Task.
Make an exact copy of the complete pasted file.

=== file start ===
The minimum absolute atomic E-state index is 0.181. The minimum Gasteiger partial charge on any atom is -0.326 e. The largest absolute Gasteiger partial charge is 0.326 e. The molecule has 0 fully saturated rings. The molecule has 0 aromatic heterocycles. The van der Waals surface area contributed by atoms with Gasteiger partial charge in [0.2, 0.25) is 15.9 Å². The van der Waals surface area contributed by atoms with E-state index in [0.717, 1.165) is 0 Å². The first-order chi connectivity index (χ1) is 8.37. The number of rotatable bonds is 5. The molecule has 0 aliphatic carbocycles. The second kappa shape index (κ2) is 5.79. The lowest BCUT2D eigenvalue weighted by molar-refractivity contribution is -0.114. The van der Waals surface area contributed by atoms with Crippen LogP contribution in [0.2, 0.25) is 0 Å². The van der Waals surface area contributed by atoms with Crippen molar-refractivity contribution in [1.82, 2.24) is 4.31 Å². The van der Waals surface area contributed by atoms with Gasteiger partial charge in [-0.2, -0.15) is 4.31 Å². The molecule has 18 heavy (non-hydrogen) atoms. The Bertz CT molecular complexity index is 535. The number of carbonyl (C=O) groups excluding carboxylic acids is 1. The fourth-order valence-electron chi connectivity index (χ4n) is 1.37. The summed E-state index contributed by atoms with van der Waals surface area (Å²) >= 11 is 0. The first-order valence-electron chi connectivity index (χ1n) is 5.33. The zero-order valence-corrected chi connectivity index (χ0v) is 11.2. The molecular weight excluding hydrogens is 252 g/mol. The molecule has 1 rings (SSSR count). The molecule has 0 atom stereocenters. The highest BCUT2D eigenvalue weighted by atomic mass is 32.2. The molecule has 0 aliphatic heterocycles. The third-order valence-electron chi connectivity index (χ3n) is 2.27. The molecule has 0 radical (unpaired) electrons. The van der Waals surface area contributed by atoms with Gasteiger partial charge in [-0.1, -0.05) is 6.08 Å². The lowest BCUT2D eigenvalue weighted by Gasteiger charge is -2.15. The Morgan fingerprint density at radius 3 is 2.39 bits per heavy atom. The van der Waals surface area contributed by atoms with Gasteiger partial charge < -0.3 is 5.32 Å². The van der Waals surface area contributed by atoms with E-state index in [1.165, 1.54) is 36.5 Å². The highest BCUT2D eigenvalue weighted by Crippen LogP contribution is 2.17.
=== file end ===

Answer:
The minimum absolute atomic E-state index is 0.181. The minimum Gasteiger partial charge on any atom is -0.326 e. The largest absolute Gasteiger partial charge is 0.326 e. The molecule has 0 fully saturated rings. The molecule has 0 aromatic heterocycles. The van der Waals surface area contributed by atoms with Gasteiger partial charge in [0.2, 0.25) is 15.9 Å². The van der Waals surface area contributed by atoms with E-state index in [0.717, 1.165) is 0 Å². The first-order chi connectivity index (χ1) is 8.37. The number of rotatable bonds is 5. The molecule has 0 aliphatic carbocycles. The second kappa shape index (κ2) is 5.79. The lowest BCUT2D eigenvalue weighted by molar-refractivity contribution is -0.114. The van der Waals surface area contributed by atoms with Crippen LogP contribution in [0.2, 0.25) is 0 Å². The van der Waals surface area contributed by atoms with Crippen molar-refractivity contribution in [1.82, 2.24) is 4.31 Å². The van der Waals surface area contributed by atoms with Gasteiger partial charge in [-0.2, -0.15) is 4.31 Å². The molecule has 18 heavy (non-hydrogen) atoms. The Bertz CT molecular complexity index is 535. The number of carbonyl (C=O) groups excluding carboxylic acids is 1. The fourth-order valence-electron chi connectivity index (χ4n) is 1.37. The summed E-state index contributed by atoms with van der Waals surface area (Å²) >= 11 is 0. The first-order valence-electron chi connectivity index (χ1n) is 5.33. The zero-order valence-corrected chi connectivity index (χ0v) is 11.2. The molecular weight excluding hydrogens is 252 g/mol. The molecule has 1 rings (SSSR count). The molecule has 0 atom stereocenters. The highest BCUT2D eigenvalue weighted by atomic mass is 32.2. The molecule has 0 aliphatic heterocycles. The third-order valence-electron chi connectivity index (χ3n) is 2.27. The molecule has 0 radical (unpaired) electrons. The van der Waals surface area contributed by atoms with Gasteiger partial charge in [-0.1, -0.05) is 6.08 Å². The lowest BCUT2D eigenvalue weighted by Gasteiger charge is -2.15. The Morgan fingerprint density at radius 3 is 2.39 bits per heavy atom. The van der Waals surface area contributed by atoms with Gasteiger partial charge < -0.3 is 5.32 Å². The van der Waals surface area contributed by atoms with E-state index in [1.165, 1.54) is 36.5 Å². The highest BCUT2D eigenvalue weighted by Crippen LogP contribution is 2.17.